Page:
We are also proud to be the home of the National Grid High Voltage Research Centre.
Power System Protection, Control & Communications
We develop the new power system protection, control and communication methodologies needed to improve service reliability and effectively take advantage of dispersed sources of generation.
Advanced Electrical Power System Research Facilities at the University of Manchester
Power Conversion Group
A strong emphasis is placed on the practical testing & validation of new techniques & extensive, well maintained facilities are housed at the University of Manchester.
Three recently refurbished laboratories offer a modern & comfortable working environment. These are well equipped with network, impedance & power analysers, oscilloscopes & current probes. The facilities include:
Electrical Energy and Power Systems Group
The EEPS group has some of the best research facilities in the world that include the largest High Voltage (HV) laboratory of any UK University. We also have extensive bespoke and commercial software available for use.
The National Grid High Voltage Research Centre contains the following equipment:
- 2MV impulse generator
- 800kV AC test set
- 600kV DC test set
- 20kVA high current source (configurable to maximum current of 10kA)
- Salt fog and environmental test chambers
- Modern digital measurement equipment
- Material processing and characterisation equipment
We also have equipment for use in the testing of power system protection and power system communications. This includes a real time digital simulator (RTDS) in which devices can be tested in real time.
- The HV research centre is supported by National Grid
An extensive range of software is used to support our research. This software includes:
- Power System Analysis Packages: IPSA (Interactive Power Systems Analysis) and Powerworld are two commercial packages that we use. We also have a number of specific packages developed to perform studies relating to power system optimisation and power system dynamics.
- Output from the CDEGS software showing earth potential plots-CDEGS: This powerful package is used to peform investigations relating to earthing, stray voltages / currents and electromagnetic coupling
- PSCAD: This power system transient simulator can be used in a wide range of studies ranging from insulation coordination to the simulation of power electronic controllers used within modern power systems
- FEA Simulation: Vector Fields 'OPERA' is used to perform both 2D and 3D finite element analysis, typically using an electrostatic based code.
Postgraduate Study in Advanced Electrical Power Systems
Taught Master of Science (MSc)
We currently offer four MSc courses:
- Electrical Energy Conversion Systems
- Electrical Power Engineering
- Power System Engineering & Economics
- Sustainable Electricity Supply
A student is able to graduate with an excellent knowledge of all important issues relating to the power system from analysis to practical equipment design. MSc graduates from the University of Manchester can currently be found the world over, many occupying high positions within companies involved in various forms of power engineering. By completing an MSc course at the University, you will join this worldwide community.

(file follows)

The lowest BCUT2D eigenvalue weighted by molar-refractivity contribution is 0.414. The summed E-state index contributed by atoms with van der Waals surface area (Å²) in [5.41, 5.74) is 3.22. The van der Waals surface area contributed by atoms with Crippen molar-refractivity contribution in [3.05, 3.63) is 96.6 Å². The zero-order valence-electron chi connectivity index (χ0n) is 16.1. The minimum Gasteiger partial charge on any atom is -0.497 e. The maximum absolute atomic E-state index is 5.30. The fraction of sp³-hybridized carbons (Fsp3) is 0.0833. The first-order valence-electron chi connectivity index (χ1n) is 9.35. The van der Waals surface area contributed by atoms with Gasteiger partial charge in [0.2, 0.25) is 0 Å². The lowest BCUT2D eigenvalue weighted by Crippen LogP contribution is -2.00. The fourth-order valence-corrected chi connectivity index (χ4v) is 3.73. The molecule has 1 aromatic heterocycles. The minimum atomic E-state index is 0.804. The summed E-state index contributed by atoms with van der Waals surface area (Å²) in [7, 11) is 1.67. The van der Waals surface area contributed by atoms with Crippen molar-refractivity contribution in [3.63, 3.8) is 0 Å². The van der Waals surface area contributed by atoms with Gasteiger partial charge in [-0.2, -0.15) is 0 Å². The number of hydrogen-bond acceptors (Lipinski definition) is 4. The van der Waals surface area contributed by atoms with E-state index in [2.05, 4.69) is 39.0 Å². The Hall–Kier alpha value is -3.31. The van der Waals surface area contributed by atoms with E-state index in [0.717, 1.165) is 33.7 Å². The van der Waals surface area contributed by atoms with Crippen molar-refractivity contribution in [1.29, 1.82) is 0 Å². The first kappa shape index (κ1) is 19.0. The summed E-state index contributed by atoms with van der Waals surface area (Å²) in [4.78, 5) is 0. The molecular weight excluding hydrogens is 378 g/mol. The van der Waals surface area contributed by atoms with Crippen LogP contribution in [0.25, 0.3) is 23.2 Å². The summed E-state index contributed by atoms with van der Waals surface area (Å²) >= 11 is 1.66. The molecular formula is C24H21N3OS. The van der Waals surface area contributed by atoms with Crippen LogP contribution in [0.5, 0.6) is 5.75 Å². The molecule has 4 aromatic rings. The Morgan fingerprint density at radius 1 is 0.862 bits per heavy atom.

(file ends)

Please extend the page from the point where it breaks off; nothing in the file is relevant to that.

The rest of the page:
Research Degrees (PhD / EngD)
A PhD/EngD is the target of most of the postgraduate students working in the school who relish the opportunity to undertake a research project with clear intellectual, scientific, industrial or commercial relevance and challenge. If you come to us from industry you might well find it possible to do the kind of postgraduate work which is of particular value to your organisation as well as to your own advanced training. If you already have some experience of research work you may enter for this degree direct. In almost all cases your supervisor will recommend that you attend modules from the taught MSc courses that the school offers. The PhD then requires a minimum period of three years of full time research. The EngD degree is normally a four-year course with the same high standards of research training as the PhD but also incorporating a framework of industrial management.
|Prof Andrew Forsyth (Theme Leader)||Power Electronics, Aerospace Systems & Electric Vehicles (FULL)|
|Dr Mike Barnes||Control of Power Electronic Systems & Microgrids (ASSO)|
|Dr I Cotton||Dielectrics, reliability, insulation, high voltage, optical fibres, overhead lines|
|Dr Sinisa Durovic|
|Dr SM Rowland||High voltage engineering|
|Dr Nigel Schofield||Machines & Actuators, Fuel Cells & Electric Vehicles (I)|
|Dr Roger Shuttleworth||Power Electronics, Energy Harvesting & High Voltage Applications (ASSO)|
|Dr Sandy Smith||Electrical Machines, Marine Systems & Superconducting Devices (FULL)|
|Dr Rebecca Todd|